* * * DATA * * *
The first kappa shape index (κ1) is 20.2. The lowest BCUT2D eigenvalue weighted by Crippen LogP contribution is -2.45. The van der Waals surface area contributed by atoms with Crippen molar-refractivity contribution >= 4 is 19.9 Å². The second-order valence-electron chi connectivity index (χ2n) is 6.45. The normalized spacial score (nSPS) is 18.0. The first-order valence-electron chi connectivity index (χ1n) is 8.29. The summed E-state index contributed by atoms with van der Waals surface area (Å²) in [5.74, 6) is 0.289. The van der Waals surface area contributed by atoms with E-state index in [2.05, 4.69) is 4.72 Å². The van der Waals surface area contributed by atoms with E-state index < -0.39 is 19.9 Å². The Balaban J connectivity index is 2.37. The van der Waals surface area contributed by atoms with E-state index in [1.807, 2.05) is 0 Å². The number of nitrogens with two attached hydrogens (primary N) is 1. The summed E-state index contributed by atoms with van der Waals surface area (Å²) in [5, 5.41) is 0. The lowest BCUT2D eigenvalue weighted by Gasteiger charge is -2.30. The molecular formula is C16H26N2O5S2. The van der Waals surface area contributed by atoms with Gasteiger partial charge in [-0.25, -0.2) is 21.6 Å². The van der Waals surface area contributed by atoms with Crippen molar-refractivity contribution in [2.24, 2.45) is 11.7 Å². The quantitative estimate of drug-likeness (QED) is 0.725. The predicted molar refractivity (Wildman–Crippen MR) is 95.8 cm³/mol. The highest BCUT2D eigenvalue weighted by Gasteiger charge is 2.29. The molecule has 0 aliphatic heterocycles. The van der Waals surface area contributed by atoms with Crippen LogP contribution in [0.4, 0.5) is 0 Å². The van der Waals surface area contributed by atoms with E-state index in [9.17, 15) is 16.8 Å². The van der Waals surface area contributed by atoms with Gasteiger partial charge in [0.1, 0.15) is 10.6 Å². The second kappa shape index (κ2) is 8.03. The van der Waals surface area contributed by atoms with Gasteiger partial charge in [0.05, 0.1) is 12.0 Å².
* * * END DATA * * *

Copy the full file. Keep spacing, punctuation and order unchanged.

The first kappa shape index (κ1) is 20.2. The lowest BCUT2D eigenvalue weighted by Crippen LogP contribution is -2.45. The van der Waals surface area contributed by atoms with Crippen molar-refractivity contribution >= 4 is 19.9 Å². The second-order valence-electron chi connectivity index (χ2n) is 6.45. The normalized spacial score (nSPS) is 18.0. The first-order valence-electron chi connectivity index (χ1n) is 8.29. The summed E-state index contributed by atoms with van der Waals surface area (Å²) in [5.74, 6) is 0.289. The van der Waals surface area contributed by atoms with E-state index in [2.05, 4.69) is 4.72 Å². The van der Waals surface area contributed by atoms with E-state index < -0.39 is 19.9 Å². The Balaban J connectivity index is 2.37. The van der Waals surface area contributed by atoms with E-state index in [1.807, 2.05) is 0 Å². The number of nitrogens with two attached hydrogens (primary N) is 1. The summed E-state index contributed by atoms with van der Waals surface area (Å²) in [5, 5.41) is 0. The lowest BCUT2D eigenvalue weighted by Gasteiger charge is -2.30. The molecular formula is C16H26N2O5S2. The van der Waals surface area contributed by atoms with Gasteiger partial charge in [-0.25, -0.2) is 21.6 Å². The van der Waals surface area contributed by atoms with Crippen molar-refractivity contribution in [2.24, 2.45) is 11.7 Å². The quantitative estimate of drug-likeness (QED) is 0.725. The predicted molar refractivity (Wildman–Crippen MR) is 95.8 cm³/mol. The highest BCUT2D eigenvalue weighted by Gasteiger charge is 2.29. The molecule has 0 aliphatic heterocycles. The van der Waals surface area contributed by atoms with Crippen LogP contribution in [0.4, 0.5) is 0 Å². The van der Waals surface area contributed by atoms with E-state index in [9.17, 15) is 16.8 Å². The van der Waals surface area contributed by atoms with Gasteiger partial charge in [0.1, 0.15) is 10.6 Å². The second kappa shape index (κ2) is 8.03. The van der Waals surface area contributed by atoms with Gasteiger partial charge in [0.05, 0.1) is 12.0 Å².